• (4) 1″ x 4″ boards cut at 22.5″ long for short sides of platform (same as DIYPete.com)
  • (4) 1″ x 4″ boards cut at 15″ long for the legs
  • (2) 1″ x 4″ boards cut at 21″ long for the support between legs (same as DIYPete.com)
cornhole cutlist with modifications from lansia

Keep in mind that you lose 1/8″ each time you cut, so the wood may not be perfectly cut to size. I actually ended up buying another 1″ x 4″ board because I cut to DIYPete’s instruction before deciding to change it.

Assembling the boards

After all the pieces were cut, we drilled pocket holes into the boards. We used pocket holes because they provided stronger support and didn’t require drilling into the top of the platform. It didn’t hurt that Chris already owned a Kreg jig, too.

cornhole board pieces with pocket holes

Then, we began the assembly. If you don’t have a Kreg jig and prefer to drill straight through the top, DIYPete has those instructions.

screwing in pocket holes to make cornhole boards
pocket holes in a cornhole board
screwing together a set of cornhole boards

Attaching the legs

After the platform was assembled, we worked on the legs. I drilled a hole as DIYPete points out and then, I used a roll of duct tape that fit the width of the leg board to outline the semicircle. You can use a cup or compass to do this too. See DIYPete’s instructions for more details.

drawing lines to make cornhole board legs

I had never used a jigsaw before so I practiced on a scrap piece of wood first. This gave me a sense of pressure and accuracy before cutting the legs. After a quick test run, I sawed each leg one at a time.

practicing with the jigsaw and using it to make cornhole board legs

Chris did them two at time. He hates jigsaws.

jigsawing cornhole board legs

We sanded down the legs and placed them against the inside of the assembled platform boards to assure they moved without too much rub.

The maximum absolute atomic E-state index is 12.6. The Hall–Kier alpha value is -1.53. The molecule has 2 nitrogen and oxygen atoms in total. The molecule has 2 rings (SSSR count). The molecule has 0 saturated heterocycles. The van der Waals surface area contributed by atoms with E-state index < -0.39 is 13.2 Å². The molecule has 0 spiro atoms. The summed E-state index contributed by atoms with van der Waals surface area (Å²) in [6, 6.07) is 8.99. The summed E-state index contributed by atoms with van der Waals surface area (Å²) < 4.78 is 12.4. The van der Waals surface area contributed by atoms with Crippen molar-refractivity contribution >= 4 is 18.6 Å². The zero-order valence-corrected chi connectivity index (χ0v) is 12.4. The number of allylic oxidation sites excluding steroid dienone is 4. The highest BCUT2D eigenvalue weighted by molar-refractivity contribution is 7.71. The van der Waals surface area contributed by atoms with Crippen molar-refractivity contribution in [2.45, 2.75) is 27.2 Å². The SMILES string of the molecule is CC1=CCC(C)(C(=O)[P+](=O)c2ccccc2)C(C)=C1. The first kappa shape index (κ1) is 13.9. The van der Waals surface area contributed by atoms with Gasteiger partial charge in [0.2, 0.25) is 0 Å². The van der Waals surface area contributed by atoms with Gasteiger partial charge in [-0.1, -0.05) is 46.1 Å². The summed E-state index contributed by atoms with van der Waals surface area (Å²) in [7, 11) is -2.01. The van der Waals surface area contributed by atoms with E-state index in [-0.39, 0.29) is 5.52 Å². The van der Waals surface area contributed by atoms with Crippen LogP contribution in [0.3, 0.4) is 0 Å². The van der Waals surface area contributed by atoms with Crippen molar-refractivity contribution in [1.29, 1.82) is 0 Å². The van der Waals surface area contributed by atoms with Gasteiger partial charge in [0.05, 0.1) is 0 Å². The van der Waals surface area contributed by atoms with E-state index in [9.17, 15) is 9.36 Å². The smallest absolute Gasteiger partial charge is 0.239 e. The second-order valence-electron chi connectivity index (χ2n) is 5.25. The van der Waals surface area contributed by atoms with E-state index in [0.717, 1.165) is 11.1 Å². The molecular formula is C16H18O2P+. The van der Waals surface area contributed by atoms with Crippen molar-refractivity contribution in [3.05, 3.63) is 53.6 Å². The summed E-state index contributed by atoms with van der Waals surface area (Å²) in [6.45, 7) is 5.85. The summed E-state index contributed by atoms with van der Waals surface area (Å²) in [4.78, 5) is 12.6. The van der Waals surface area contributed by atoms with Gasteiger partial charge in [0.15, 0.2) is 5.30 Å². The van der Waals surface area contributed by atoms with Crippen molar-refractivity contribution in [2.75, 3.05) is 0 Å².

I added a 1.5″ spacer so I could increase the angle on the legs.

placing cornhole board legs next to a spacer

Then, I proceeded to drill the leg into the assembled platform boards. I used a clamp to help keep it in place.

screwing in cornhole board legs with a clamp and drill

Since this angle would be different than DIYPete’s instructions, I set the boards on a stand to mark the regulation 12″ from the top of the platform to the find the correct angle for the cut on the legs. Here’s a great video that explains this process: see mark 3:32 to skip to it. Chris cut that mark with a miter saw.

This was our third day working on the boards together, so we got a bit lazy. We held the supporting board where we wanted it to sit between the legs and marked it with a pencil.

measuring where to put support between legs on cornhole boards

I drilled pocket holes into the support board and then, Chris used the plunge router to cut out circles for beverage holders. Alternatively, you can use a 3″ hole saw or measure out the hole to use a jigsaw.

using the route plunger to make beverage holes for cornhole
using the route plunger to make beverage holes for cornhole

I drilled the support boards in-between the legs using pocket holes.

Next, we worked on the cornhole hole. Chris adjusted the plunge router to a 6″ hole for the platform and starting sawing away. Again, you can use a 6″ hole saw or measure to use a jigsaw.

The plunge router uses a small pin to guide it in a circle. To place it, I drilled a small hole onto the board at the regulation position: 9″ down from the top and 12″ over from the sides.

using a plunge router